We cannot stop Brotherhood from participating in elections: Egypt's PM advisor

Ahram Online , Wednesday 19 Aug 2015

Komsan stated that no specific factions could be excluded from the upcoming elections

Third phase of Egypt's elections kicks off (Photo by:( Reuters)

Major General Refaat Komsan, election affairs advisor to Prime Minister Ibrahim Mehleb, said in an interview with Al-Shorouk that his committee cannot prevent certain factions, presumably including the Muslim Brotherhood, from joining this year’s parliamentary elections.

Komsan is a member of the committee charged with the preparation of the electoral process laws.

“We can’t tailor the laws to stop a certain faction from participating in the elections. However, the community will sort out who it wants to be represented by. Now it’s all about awareness and the electoral culture,” says Komsan.

Although there is currently no law that bans certain groups from participating in the next parliamentary election, Komsan said that the general public will only accept the Brotherhood if the group abandons their “extremist beliefs.”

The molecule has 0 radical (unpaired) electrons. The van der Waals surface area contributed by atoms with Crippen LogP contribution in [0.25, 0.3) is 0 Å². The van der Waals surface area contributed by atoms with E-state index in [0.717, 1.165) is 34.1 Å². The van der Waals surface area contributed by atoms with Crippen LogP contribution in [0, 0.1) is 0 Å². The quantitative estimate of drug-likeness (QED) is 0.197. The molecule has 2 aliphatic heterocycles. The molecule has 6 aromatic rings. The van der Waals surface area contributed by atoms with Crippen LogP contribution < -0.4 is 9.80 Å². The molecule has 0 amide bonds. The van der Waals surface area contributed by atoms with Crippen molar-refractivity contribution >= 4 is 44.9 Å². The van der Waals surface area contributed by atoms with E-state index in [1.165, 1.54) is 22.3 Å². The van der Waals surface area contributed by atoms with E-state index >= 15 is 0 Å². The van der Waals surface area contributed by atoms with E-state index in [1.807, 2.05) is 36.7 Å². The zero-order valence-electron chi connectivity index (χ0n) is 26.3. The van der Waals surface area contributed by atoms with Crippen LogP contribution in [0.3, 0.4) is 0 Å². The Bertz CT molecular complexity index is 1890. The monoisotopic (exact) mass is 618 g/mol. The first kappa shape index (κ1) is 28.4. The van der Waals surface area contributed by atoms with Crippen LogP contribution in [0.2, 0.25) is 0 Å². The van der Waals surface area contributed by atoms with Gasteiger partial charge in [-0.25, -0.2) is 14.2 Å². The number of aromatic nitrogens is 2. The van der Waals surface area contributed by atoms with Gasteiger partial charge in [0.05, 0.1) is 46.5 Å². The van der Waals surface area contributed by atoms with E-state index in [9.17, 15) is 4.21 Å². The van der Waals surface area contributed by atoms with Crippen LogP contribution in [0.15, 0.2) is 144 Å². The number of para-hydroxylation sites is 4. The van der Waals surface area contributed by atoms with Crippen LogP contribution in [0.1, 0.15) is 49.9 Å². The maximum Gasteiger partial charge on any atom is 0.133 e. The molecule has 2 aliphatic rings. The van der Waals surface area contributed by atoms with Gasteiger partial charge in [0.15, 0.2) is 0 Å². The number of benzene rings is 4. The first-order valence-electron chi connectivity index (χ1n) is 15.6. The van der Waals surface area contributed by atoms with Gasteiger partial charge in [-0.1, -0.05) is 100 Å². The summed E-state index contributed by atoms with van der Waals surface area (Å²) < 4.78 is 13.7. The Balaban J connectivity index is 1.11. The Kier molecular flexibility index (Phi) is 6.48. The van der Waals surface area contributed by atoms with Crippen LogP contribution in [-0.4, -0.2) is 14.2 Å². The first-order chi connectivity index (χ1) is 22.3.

“Reconciliation is for the general public to decide, as they are the ones who have suffered from bombs in the street, had their lives affected and had their best security officers assassinated,” Refaat Komsan told the newspaper on Wednesday, in an extended two-part interview.

Komsan also said that the current approach by the Muslim Brotherhood will only lead to the inevitable destruction of the group, adding that with such an approach the group will most certainly “go to hell.”

Last January, several political parties and revolutionary fronts called to ban the Muslim Brotherhood and "remnants of the old regime" from participating in the upcoming parliamentary elections.

In July 2014, a Cairo court overturned a political participation ban on former leaders of the National Democratic Party (NDP). Another court in April 2014 ordered the dissolution of assets owned by the Freedom and Justice Party, the political arm of the Muslim Brotherhood.  

Egypt has been without a parliament since June 2012 when a court dissolved the lower chamber after ruling it was not constitutionally elected.

El-Sisi ratified amendments to the election law that regulates electoral constituencies in July.

Earlier last July, Ibrahim Al-Heneidy, minister of parliamentary elections and transitional justice, said that the long-awaited vote might be held as early as September.

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